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Take the scene where the Saint kills a bunch of people to force Jesse to help him kill God. I mean, I assume that’s what happens, because we don’t actually get that scene. We get a scene of Jesse refusing to go along with the Saint because he knows the Saint can’t actually shoot him and get what he wants; we get the Saint making a decision and telling Jesse he’ll show him God’s plan while walking towards a nearby house as Jesse shouts at him to stop; and then we get Tulip and Cass driving to the house and being shocked to find a bunch of bodies dangling from the ceiling, presumably having been murdered in some horrible way by the Saint to prove a point.

Heavy emphasis on the “presumably” there, because it’s never actually confirmed. The next time we see Jesse and the Saint, Jesse’s back to following the Saint’s orders and trying to get the jump on him, so something must’ve happened to convince him to go along. The problem isn’t that it’s impossible to infer all of this. The problem is that it completely robs the exchange of its dramatic power. Wikipedia plot summaries are fun, but they aren’t actually a replacement for the original material, and this feels like that—as though we’re just getting a “Previously on” montage, only it’s the whole show and it’s happening right now.

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This plays into why the episode climax doesn’t really work. It certainly seems thrilling enough. Tulip and Cass rescue Jesse in a plane (dumping a bunch of flame retardant chemicals on the Saint, who does not seem pleased), they find their way to the rock Jesse saw in his dream, and God is waiting for them with the A-Bomb. The bomb explodes, the plane is tossed around, Jesse falls out the open door and Cass catches him; but then his arm starts to burn in the sun, and Jesse’s weight is throwing the plane off, so Jesse uses the Voice to make Cass drop him, (seemingly) sacrificing his own life to save his friends.

It’s well shot and exciting and everyone acts very dramatic. But while the pieces are there for a compelling narrative, they aren’t arranged in a particularly satisfying way. Yes, we now know why Jesse go the vision about the end of the world, it was God’s way of tricking him to coming to Australia. And now we know how Jesse falls out of the plane. But the reunion between him, Tulip, and Cass was so brief as to be almost non-existent, and while I suppose there’s some pathos in seeing them separated again so quickly, it’s been so long since the whole group has been together and kicking ass that the loss passes by in a blur. If it weren’t for the build-up of the season cold-open, this would’ve felt like anything else that happened on the show. As is, you get the impression that it’s a game changer, but what’s changed? Who cares?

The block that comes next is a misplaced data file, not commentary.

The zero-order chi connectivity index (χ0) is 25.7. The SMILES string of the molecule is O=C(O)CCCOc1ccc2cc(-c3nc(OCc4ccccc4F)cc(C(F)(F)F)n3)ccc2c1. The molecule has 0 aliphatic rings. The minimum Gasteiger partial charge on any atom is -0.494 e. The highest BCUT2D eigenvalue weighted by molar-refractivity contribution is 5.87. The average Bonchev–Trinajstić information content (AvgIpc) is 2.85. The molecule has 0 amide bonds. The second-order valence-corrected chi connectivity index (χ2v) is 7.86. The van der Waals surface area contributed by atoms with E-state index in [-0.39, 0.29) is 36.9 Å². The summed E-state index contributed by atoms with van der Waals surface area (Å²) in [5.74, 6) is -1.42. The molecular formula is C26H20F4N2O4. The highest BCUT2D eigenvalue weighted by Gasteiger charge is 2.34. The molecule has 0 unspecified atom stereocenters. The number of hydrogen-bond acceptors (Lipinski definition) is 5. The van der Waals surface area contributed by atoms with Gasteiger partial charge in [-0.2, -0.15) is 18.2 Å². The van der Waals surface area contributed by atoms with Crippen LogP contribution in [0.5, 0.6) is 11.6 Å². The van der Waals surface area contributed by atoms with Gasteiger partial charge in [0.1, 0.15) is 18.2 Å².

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There are some good moments. Cass offering to read the letter Jesse left for Tulip, and then telling her “It won’t help” is a classic bastard move, almost breathtaking in its passive-aggressive nastiness; the way even he seems to realize he’s being a dick and tries to walk it back, only to have the moment pass unresolved, is some subtle, well handled character work. Starr being fixated on getting his “beauty” back from God at least gives him a clear motivation beyond “asshole,” although at this point, watching him suffer is an old joke that’s not all that funny anymore.

Again: it’s watchable. It’s not the worst thing I’ve ever seen. But I can’t shake the constant nagging feeling that this could have been good. Instead, it’s just something you need to turn off your brain to enjoy, and while there are certainly worse things to be, it’s never going to stop bumming me out.

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Stray observations

  • I assume the Saint wants Jesse to help him kill God because the Voice will work on God. It still doesn’t work on the Saint, of course, which remains a bad decision.
  • This week’s cold open is nifty: God watching and rewatching a video of the near-sacrifice of Abraham’s son Isaac. (He also has a VHS tape labeled “JOB.”) Having God around so much in the final season makes him into a cartoon villain, and while that was ultimately the point of the comic book series, there’s something reductive in being this obvious about it. Still, I appreciate how much the show has worked to characterize him as a self-absorbed needy asshole.